Hodgdon and Jordan:While the acetonitrile shortage is no longer acute, users have seen the prices for solvents remain high, and the logistics of dealing with waste and recognition that sustainability offers a way to enhance a company's profile and realize cost savings makes the conversion to sub-2-µm chromatography very attractive.

Are users taking advantage of the recent introduction of HPLC/UHPLC-compatible columns and instrumentation?

Bei and Lentz:Despite the continuing dramatic increase in UHPLC systems and technology, chromatographers overall are traditionally much slower to actually adopt and implement new trends than their enthusiasm and intent to try them would indicate. A case in point is the move toward smaller i.d. columns to speed analysis and save solvents. The most popular internal diameter by far, however, is still the traditional 4 or 4.6 mm. Although sub-2-µm particle technology is a significant driving force in the industry, there are still three times as many chromatographers reporting using 5 µm, certainly a reflection of many years of method development and validation in regulated labs. I think we’re all aware of one of the primary rules in chromatography: “If it ain’t broke, don’t fix it.” Of course, users will continue to embrace UHPLC-quality results as the major game-changer that it is, and they will see more and more of their methods as needing “fixing.”

Guazzotti:Absolutely. Adoption of UHPLC has been extremely high since its first introduction. On a global scale UHPLC continues to grow at a rate of 10–18% per year. The benefits of UHPLC are clearly established, including shorter analysis times, excellent separation efficiencies, increased sensitivity and reduced operation costs. In this way, UHPLC significantly extends the analytical capabilities of HPLC while significantly reducing analysis times and the associated cost per sample. The introduction of flexible systems that can offer both HPLC and UHPLC operations with excellent performance strengthens the positioning of UHPLC since it offers the possibility to continue operation under HPLC mode (for example for validated methods) with the advantage of being able to switch methodologies to UHPLC when desired.

Hodgdon and Jordan:Yes, users that may have been reluctant to change, but have seen their competitors take advantage of the new technologies. The first sub-2-µm LC method was developed in 2004 and now more products are being fully developed with sub-2-µm LC only. The technology is moving across organizations from the lab to the factory floor — note the on-line PAT analyzers.

What trends do you expect to see in the upcoming year for HPLC and UHPLC?

Bei and Lentz:In general, continued steady increase in the adoption of technology improvements that already exist, and more and more creative ways to incorporate them into their arsenal of method-development tools in the least expensive way possible. Also, challenges to traditional paradigms and mindsets in HPLC problem-solving inspired by this new technology.

Specifically, continued improvements in sub-2-µm packings and alternative bonded phases, and smaller bore columns and capillaries. Also, continued acceptance of hydrophilic interaction chromatography (HILIC) as a much more robust orthogonal alternative to reversed-phase separations than bare silica normal phase offers, as well as a dramatic increase in usage of silica monoliths as a practical alternative to UHPLC.

Guazzotti:UHPLC and combined HPLC/UHPLC are fields where technological advances will continue to improve instrumental performance. In upcoming years we will continue to see developments that keep pushing the efficiency of chromatographic separations as well as the ability to carry out shorter runs that maintain desired chromatographic resolution and/or provide alternative ways to increase productivity. Some of the key developments will be related to pump technology, detector technology, and column technology. For example, one of the obstacles when working with UHPLC has been the limitation of traditional UHPLC pumps to operate only in binary mode. Recent technological advances have permitted the development of UHPLC pumps with quaternary capabilities that provide performances that match or surpass those of traditional binary UHPLC pumps. This has resulted in much higher flexibility in method development. I am sure we will continue to see developments in this direction as well as in improving pumping technology to be able to provide real flexible systems that are able to operate both in HPLC and UHPLC mode without sacrificing performance. With the further improvement of pumping technology we will most likely see a clear trend in the industry to provide systems that can operate at higher pressures than those that have been commonly used in UHPLC. This will have an impact on technical developments in other areas such as autosampler, detection, and column technologies to take full advantage of a wider dynamic range of operation of systems that can sustain much higher pressures. One improvement in LC instrumentation that we might see over the next few years is the development of smart systems that can monitor changes in system performance in real time based on actual physicochemical measurements. These systems will then have the ability to adjust their behavior accordingly.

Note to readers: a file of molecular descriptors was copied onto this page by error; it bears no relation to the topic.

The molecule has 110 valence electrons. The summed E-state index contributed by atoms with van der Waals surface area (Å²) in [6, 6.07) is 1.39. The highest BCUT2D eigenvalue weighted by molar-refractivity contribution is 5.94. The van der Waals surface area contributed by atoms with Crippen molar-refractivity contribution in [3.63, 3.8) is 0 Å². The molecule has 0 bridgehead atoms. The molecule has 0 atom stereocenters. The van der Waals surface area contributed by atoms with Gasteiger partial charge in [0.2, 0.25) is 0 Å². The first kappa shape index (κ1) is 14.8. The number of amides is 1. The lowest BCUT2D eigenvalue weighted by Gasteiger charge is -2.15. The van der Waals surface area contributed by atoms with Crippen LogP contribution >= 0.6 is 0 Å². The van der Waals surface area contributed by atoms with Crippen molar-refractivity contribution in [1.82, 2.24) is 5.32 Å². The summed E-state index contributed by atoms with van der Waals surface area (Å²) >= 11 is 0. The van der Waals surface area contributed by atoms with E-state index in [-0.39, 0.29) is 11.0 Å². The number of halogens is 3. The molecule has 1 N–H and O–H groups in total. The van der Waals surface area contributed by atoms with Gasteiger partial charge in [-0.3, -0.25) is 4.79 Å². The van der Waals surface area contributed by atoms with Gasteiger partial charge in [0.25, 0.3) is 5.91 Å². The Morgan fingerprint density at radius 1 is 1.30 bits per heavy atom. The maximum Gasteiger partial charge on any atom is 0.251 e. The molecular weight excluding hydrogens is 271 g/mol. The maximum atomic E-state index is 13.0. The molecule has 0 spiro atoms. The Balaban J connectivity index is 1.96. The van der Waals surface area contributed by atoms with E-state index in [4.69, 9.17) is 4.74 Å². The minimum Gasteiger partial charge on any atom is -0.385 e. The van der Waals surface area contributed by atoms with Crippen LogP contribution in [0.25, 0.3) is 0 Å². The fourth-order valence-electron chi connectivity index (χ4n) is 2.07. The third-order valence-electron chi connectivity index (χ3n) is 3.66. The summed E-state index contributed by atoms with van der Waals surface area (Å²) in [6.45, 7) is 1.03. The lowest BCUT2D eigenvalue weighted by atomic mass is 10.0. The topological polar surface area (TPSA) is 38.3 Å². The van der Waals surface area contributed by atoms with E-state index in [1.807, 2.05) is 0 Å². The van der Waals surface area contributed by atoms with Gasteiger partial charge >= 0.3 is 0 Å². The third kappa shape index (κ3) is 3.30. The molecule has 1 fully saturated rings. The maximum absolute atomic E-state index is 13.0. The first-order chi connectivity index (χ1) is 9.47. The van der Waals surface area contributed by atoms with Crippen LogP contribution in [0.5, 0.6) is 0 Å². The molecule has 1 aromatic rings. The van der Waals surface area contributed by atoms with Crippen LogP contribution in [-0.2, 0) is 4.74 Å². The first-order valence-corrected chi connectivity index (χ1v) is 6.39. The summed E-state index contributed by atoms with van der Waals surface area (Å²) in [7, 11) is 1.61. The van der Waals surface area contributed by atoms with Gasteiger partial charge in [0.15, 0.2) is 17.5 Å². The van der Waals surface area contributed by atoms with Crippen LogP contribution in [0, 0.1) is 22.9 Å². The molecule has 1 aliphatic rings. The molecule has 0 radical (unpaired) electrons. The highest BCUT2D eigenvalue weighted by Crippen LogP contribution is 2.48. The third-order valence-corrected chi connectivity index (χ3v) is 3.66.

Hodgdon and Jordan: The move from small molecule to large molecule therapies is driving the development of sub-2-µm chemistries. Other separations methods such as supercritical fluid chromatography (SFC) are areas where the lessons learned in sub-2-µm LC can be further exploited. Tightening of regulations has meant that researchers are hoping to achieve even greater performance and instruments that can deliver more sensitivity will be critical to LC users.